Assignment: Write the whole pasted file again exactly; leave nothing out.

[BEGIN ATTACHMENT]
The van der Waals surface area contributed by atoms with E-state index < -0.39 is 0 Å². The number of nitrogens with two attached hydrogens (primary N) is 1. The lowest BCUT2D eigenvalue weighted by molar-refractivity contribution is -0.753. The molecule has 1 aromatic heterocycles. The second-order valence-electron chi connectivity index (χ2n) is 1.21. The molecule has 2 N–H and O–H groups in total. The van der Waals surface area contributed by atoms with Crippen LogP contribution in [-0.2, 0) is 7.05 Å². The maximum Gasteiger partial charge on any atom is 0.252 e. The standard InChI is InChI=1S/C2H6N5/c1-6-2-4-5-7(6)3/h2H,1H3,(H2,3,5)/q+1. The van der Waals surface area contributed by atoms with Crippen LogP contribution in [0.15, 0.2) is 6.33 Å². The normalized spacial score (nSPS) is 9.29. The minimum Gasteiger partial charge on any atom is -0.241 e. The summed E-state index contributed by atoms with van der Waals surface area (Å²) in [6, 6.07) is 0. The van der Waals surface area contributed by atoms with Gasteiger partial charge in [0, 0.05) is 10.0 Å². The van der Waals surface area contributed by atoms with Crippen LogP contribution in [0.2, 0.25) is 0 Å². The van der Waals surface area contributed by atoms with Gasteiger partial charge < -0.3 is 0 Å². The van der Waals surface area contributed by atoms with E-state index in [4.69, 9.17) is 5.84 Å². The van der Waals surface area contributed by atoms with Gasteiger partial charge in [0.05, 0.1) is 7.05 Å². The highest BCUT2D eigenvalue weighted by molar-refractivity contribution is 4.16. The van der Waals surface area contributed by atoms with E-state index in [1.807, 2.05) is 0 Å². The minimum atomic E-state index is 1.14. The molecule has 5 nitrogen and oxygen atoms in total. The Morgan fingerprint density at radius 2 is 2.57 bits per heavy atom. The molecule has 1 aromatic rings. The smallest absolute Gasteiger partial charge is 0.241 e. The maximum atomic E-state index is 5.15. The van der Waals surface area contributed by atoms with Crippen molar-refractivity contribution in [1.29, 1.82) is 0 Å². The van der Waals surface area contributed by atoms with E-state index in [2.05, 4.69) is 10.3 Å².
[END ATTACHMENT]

The van der Waals surface area contributed by atoms with E-state index < -0.39 is 0 Å². The number of nitrogens with two attached hydrogens (primary N) is 1. The lowest BCUT2D eigenvalue weighted by molar-refractivity contribution is -0.753. The molecule has 1 aromatic heterocycles. The second-order valence-electron chi connectivity index (χ2n) is 1.21. The molecule has 2 N–H and O–H groups in total. The van der Waals surface area contributed by atoms with Crippen LogP contribution in [-0.2, 0) is 7.05 Å². The maximum Gasteiger partial charge on any atom is 0.252 e. The standard InChI is InChI=1S/C2H6N5/c1-6-2-4-5-7(6)3/h2H,1H3,(H2,3,5)/q+1. The van der Waals surface area contributed by atoms with Crippen LogP contribution in [0.15, 0.2) is 6.33 Å². The normalized spacial score (nSPS) is 9.29. The minimum Gasteiger partial charge on any atom is -0.241 e. The summed E-state index contributed by atoms with van der Waals surface area (Å²) in [6, 6.07) is 0. The van der Waals surface area contributed by atoms with Gasteiger partial charge in [0, 0.05) is 10.0 Å². The van der Waals surface area contributed by atoms with Crippen LogP contribution in [0.2, 0.25) is 0 Å². The van der Waals surface area contributed by atoms with Gasteiger partial charge < -0.3 is 0 Å². The van der Waals surface area contributed by atoms with E-state index in [4.69, 9.17) is 5.84 Å². The van der Waals surface area contributed by atoms with Gasteiger partial charge in [0.05, 0.1) is 7.05 Å². The highest BCUT2D eigenvalue weighted by molar-refractivity contribution is 4.16. The van der Waals surface area contributed by atoms with E-state index in [1.807, 2.05) is 0 Å². The minimum atomic E-state index is 1.14. The molecule has 5 nitrogen and oxygen atoms in total. The Morgan fingerprint density at radius 2 is 2.57 bits per heavy atom. The molecule has 1 aromatic rings. The smallest absolute Gasteiger partial charge is 0.241 e. The maximum atomic E-state index is 5.15. The van der Waals surface area contributed by atoms with Crippen molar-refractivity contribution in [1.29, 1.82) is 0 Å². The van der Waals surface area contributed by atoms with E-state index in [2.05, 4.69) is 10.3 Å².